Geochemistry of oceanic crust of the North Atlantic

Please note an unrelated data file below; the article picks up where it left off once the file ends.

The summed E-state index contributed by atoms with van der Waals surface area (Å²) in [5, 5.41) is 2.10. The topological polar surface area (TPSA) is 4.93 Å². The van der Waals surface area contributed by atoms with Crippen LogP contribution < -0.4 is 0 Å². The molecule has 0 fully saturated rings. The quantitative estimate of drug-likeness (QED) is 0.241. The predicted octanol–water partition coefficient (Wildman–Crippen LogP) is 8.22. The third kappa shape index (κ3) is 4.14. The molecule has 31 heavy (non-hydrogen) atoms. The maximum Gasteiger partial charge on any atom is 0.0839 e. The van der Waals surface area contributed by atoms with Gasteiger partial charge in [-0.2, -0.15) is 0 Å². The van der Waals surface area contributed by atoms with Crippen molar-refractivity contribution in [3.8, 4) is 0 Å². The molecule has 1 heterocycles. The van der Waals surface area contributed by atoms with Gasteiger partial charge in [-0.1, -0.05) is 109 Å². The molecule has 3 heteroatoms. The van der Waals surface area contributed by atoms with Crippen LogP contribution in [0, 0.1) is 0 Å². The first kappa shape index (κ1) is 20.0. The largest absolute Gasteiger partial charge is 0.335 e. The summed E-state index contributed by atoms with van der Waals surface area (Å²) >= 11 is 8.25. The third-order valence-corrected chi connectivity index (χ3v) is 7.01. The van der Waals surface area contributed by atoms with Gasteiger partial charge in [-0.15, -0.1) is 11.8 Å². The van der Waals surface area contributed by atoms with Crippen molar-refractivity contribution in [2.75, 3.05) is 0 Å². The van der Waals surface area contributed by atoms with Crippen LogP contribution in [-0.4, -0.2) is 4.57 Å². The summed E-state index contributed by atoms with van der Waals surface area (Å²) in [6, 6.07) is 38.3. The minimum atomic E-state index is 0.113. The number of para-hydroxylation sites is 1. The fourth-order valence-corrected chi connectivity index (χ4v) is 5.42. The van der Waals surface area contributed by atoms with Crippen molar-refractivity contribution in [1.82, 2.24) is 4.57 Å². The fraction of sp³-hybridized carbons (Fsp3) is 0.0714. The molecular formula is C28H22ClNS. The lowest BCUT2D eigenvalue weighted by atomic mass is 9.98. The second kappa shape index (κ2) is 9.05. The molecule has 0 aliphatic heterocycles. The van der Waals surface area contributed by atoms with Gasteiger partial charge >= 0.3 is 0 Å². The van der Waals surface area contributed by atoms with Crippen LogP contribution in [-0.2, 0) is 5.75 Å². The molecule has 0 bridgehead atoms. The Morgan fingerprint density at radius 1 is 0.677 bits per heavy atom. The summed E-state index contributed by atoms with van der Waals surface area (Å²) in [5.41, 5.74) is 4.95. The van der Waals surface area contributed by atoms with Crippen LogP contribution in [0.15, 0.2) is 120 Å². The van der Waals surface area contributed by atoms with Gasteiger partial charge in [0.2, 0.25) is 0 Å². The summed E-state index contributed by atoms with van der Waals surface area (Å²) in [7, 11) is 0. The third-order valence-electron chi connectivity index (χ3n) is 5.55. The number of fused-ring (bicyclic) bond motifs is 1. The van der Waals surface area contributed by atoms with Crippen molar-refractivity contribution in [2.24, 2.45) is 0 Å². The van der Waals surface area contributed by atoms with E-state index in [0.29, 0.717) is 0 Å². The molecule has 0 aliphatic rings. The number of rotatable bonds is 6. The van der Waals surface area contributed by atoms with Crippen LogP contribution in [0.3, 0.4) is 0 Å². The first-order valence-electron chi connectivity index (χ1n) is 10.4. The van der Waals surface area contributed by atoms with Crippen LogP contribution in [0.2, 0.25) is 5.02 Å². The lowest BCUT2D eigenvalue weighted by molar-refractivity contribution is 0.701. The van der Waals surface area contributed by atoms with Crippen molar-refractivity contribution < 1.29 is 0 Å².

87Sr/a6Sr ratios, Sr, K, Rb and Cs contents and the petrology of basalts and secondary phases recovered from deep basement drilling at DSDP Sites 332B, 417A, 417D and 418A show that the oceanic crust alters in four distinct stages characterized by formation of palagonite, smectite and calcite (Stages I, II and III, respectively). Stage IV represents the final compaction of the crust, including a dehydration of the crust without major chemical changes. Isotopic age determinations by Hart and Staudigel (1978, doi:10.1029/GL005i012p01009) and Richardson et al. (doi:10.1029/JB085iB12p07195), show that, at least for Atlantic-type crustal regimes, Stage I and II last for a maximum of 3 m.y., and Stage III lasts beyond Stage I and II, but is probably completed in significantly less than 10 m.y. Stage IV is long-lived and may still be active at 100 m.y. Stages I and II, the phase of halmyrolysis, include geochemically significant interactions between seawater and basalt for the upper 500 m of layer II and involve volumes of seawater containing a large basaltic component. Stage III solutions show evidence of less seawater-basalt interaction, at least to depths of 500 m; calcites deposited from these solutions have Sr isotopic ratios close to seawater values; but also have very low Sr/Ca ratios indicating a large basalt Ca component in the solutions. Smectite formation is the result of the interaction of seawater and basalt. The initial 87Sr/a6Sr ratios of smectites represent the Sr isotopic composition of the solution when the smectite is being formed. Thereafter, alkalies may be continuously added to interlayer positions in the smectite in order of decreasing hydration energy (Cs is more enriched than Rb, Rb more than K). The later-formed carbonates have very low alkali concentrations, and 87Sr/86Sr ratios identical to contemporaneous seawater. Therefore, since the alkali concentrations in a whole rock sample are affected by different alteration processes, the alkali concentrations alone are not reliable indicators of the degree of alteration.

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